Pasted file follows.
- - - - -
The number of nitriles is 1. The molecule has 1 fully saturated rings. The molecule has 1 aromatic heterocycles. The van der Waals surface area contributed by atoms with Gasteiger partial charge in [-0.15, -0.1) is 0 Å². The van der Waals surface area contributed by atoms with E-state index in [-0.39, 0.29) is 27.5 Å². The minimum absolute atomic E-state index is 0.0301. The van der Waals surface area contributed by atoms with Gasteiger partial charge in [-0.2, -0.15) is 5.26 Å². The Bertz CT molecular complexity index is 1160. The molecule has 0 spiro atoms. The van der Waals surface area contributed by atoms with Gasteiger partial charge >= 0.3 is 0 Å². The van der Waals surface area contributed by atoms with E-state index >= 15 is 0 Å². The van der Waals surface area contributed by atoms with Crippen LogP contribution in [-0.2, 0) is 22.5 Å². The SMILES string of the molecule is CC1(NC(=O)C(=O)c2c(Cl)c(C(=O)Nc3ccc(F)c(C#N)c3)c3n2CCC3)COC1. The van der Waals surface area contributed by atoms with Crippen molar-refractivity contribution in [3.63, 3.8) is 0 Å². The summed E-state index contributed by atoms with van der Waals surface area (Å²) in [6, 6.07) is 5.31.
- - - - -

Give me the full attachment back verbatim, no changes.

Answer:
The number of nitriles is 1. The molecule has 1 fully saturated rings. The molecule has 1 aromatic heterocycles. The van der Waals surface area contributed by atoms with Gasteiger partial charge in [-0.15, -0.1) is 0 Å². The van der Waals surface area contributed by atoms with E-state index in [-0.39, 0.29) is 27.5 Å². The minimum absolute atomic E-state index is 0.0301. The van der Waals surface area contributed by atoms with Gasteiger partial charge in [-0.2, -0.15) is 5.26 Å². The Bertz CT molecular complexity index is 1160. The molecule has 0 spiro atoms. The van der Waals surface area contributed by atoms with Gasteiger partial charge >= 0.3 is 0 Å². The van der Waals surface area contributed by atoms with E-state index >= 15 is 0 Å². The van der Waals surface area contributed by atoms with Crippen LogP contribution in [-0.2, 0) is 22.5 Å². The SMILES string of the molecule is CC1(NC(=O)C(=O)c2c(Cl)c(C(=O)Nc3ccc(F)c(C#N)c3)c3n2CCC3)COC1. The van der Waals surface area contributed by atoms with Crippen molar-refractivity contribution in [3.63, 3.8) is 0 Å². The summed E-state index contributed by atoms with van der Waals surface area (Å²) in [6, 6.07) is 5.31.